Keep it social, not syndicated. People will notice if you're just making noise and not participating in the conversation. They'll see that your content isn't customized, fresh or original. They'll spot automation in a second. And it's that lack of humanism that will make the most difference – that will define the brands and companies to watch for the foreseeable future. It's called social media for a reason.
The Twitter snapshot is real. While community engagement should be at the forefront, also keep in mind that the "Twitter snapshot" is a built-in, customizable, extremely powerful marketing tool. You want to be an expert in trends? Now you can. Are your clients in the auto industry? Mechanical? Healthcare? How about marketing itself? Do you know what people are talking about right now, in your own industry?
It takes more than a few clicks of the Follow button – it takes time, personnel education, and a commitment to paying attention.
Effective marketing doesn't refute trends – it learns to use them as successfully as possible. So the next time you find yourself saying "I don't use that," think again. Whether it's Twitter or another platform, the most benefits for content marketing right now will be found when we fully engage in conversations.
My wife and I both noticed that our electricity went out at 8am this morning.
Yet, by 8:02, she had tried to flip on a couple of lights, and I couldn't figure out why the CD player wouldn't work.
It makes us do goofy things sometimes, even when our brains tell us those things are not logical, or the best choices, or even good for us.
Depending on what you sell, habit maybe the toughest obstacle you need to overcome.
Your most serious competitor may not offer a better product than you; their customers just may be used to doing business with them. That means that you can win those customers if you provide enough of a reason for them to break their habit.
If you buy that logic, though, you need to accept that many of your customers may be with you out of habit as well, and that they're just as susceptible to poaching by your competitors. That's another reason to always provide a unique and satisfying customer experience.
Habits are often set by convenience. So, how can you make it easier for people to buy from you? What obstacles can you remove from your processes? Your website? Your stores? Your attitudes about customer service?
Learn as much as you can about your competitors. How do they make buying easier for their customers? Is their website more intuitive, simpler in design, or easier to use?
And think about your own purchasing habits. What do you do or buy without even thinking about it? Examine why that is, and consider what it would take to make you change your habits. Then, apply those ideas to your own company's operations and marketing.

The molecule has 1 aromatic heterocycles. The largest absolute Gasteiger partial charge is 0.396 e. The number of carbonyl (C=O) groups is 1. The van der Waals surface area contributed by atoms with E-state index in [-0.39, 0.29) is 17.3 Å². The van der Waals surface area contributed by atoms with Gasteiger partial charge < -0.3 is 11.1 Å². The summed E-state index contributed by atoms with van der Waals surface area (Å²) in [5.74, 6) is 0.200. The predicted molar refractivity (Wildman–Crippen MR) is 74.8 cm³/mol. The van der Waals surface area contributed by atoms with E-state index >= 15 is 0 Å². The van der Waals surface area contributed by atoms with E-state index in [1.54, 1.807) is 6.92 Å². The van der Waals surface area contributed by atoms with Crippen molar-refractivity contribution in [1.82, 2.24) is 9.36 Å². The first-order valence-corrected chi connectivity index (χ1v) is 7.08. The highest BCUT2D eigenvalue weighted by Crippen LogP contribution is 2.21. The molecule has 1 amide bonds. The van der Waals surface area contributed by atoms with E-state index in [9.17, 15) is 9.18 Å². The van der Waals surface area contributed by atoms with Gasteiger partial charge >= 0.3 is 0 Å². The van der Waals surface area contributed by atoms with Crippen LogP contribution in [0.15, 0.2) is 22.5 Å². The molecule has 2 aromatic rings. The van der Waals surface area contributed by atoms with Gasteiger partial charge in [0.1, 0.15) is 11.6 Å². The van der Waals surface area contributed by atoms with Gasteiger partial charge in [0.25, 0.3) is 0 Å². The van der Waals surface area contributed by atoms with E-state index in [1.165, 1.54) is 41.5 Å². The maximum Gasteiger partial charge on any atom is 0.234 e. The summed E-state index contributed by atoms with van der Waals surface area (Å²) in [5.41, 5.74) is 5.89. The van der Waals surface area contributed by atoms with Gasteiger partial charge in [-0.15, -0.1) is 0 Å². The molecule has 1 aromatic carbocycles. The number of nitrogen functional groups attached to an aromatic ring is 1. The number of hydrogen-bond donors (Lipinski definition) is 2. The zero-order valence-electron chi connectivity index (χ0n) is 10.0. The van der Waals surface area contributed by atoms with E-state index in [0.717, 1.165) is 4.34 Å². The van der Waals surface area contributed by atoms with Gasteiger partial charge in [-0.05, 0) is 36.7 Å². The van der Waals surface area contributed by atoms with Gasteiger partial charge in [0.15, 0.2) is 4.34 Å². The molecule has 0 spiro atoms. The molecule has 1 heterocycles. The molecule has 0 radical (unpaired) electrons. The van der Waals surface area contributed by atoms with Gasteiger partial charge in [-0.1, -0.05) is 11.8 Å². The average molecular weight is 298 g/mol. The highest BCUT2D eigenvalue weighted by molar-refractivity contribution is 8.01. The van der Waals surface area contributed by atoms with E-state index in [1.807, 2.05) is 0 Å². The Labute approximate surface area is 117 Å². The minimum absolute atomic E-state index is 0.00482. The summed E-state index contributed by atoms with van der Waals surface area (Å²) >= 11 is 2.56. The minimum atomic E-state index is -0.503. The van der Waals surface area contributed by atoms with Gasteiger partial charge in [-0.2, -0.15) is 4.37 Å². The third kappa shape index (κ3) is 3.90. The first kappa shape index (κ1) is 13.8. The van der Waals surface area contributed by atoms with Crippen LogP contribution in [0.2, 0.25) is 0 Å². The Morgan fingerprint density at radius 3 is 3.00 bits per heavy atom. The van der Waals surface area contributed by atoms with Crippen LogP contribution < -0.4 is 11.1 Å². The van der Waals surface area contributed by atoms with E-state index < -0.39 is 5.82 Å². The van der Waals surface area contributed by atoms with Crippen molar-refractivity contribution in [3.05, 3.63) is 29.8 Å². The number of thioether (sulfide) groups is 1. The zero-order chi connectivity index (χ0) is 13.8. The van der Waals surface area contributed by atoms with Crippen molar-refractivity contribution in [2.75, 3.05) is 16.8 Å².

Compared to the ever-changing Internet and new social media channels that seem to pop up rather frequently, On Hold Marketing has been a relatively consistent communication tool over the years.
And the reason those who use it keep using it is simple: it works.
A recent survey of people whose companies already use On Hold Marketing shows that they are clearly satisfied with OHM's role in their marketing efforts. And the numbers are pretty interesting.
Take a look at the breakdown of the "On Hold Messaging User Satisfaction Research" on the BusinessVoice blog.
It's the Monday after Super Bowl 48. (Sorry. I'm not so good with Roman numerals.)
So, whadya' think?
No, not about that beat-down on the field. What did you think about the commercials?
The consensus around our office is "Eh..." And the lack of memorable creative got me wondering:
- Is the pre-game hype surrounding advertising's annual showcase leaving us with expectations that can no longer be met?
- Has the fact that so many of the commercials are "leaked" prior to the game taken away one of the keys to their success: the element of surprise?
- Have we seen all those ideas before?
- Or were the spots just not as good as in years past?
Let us know what you think. You can watch the 2014 Super Bowl commercials here. You can also revisit the spots from previous years.
In the summer of 2013, my ten-year old daughter introduced me to the catchiest tune I had heard in a long time.
But it wasn't a song on the radio.
It was "Dumb Ways to Die," the musical soundtrack for a public service campaign presented by Metro, the franchise operator of Melbourne, Australia's railway network. The campaign was created to raise awareness of the potential dangers surrounding commuter trains.
The clever song accompanies an animated video filled with charmingly simple characters, many of whom resemble friendly jelly beans. While most of them "die" in a darkly humorous but improbable fashion, the last three characters meet their demise by acting foolishly around trains: jumping between station platforms, driving around crossing gates, and falling onto the tracks.
Both the song and the video are so engaging that you can't but help listen and watch over and over again. As of late January 2014, the video had been watched nearly 70 million times on YouTube alone.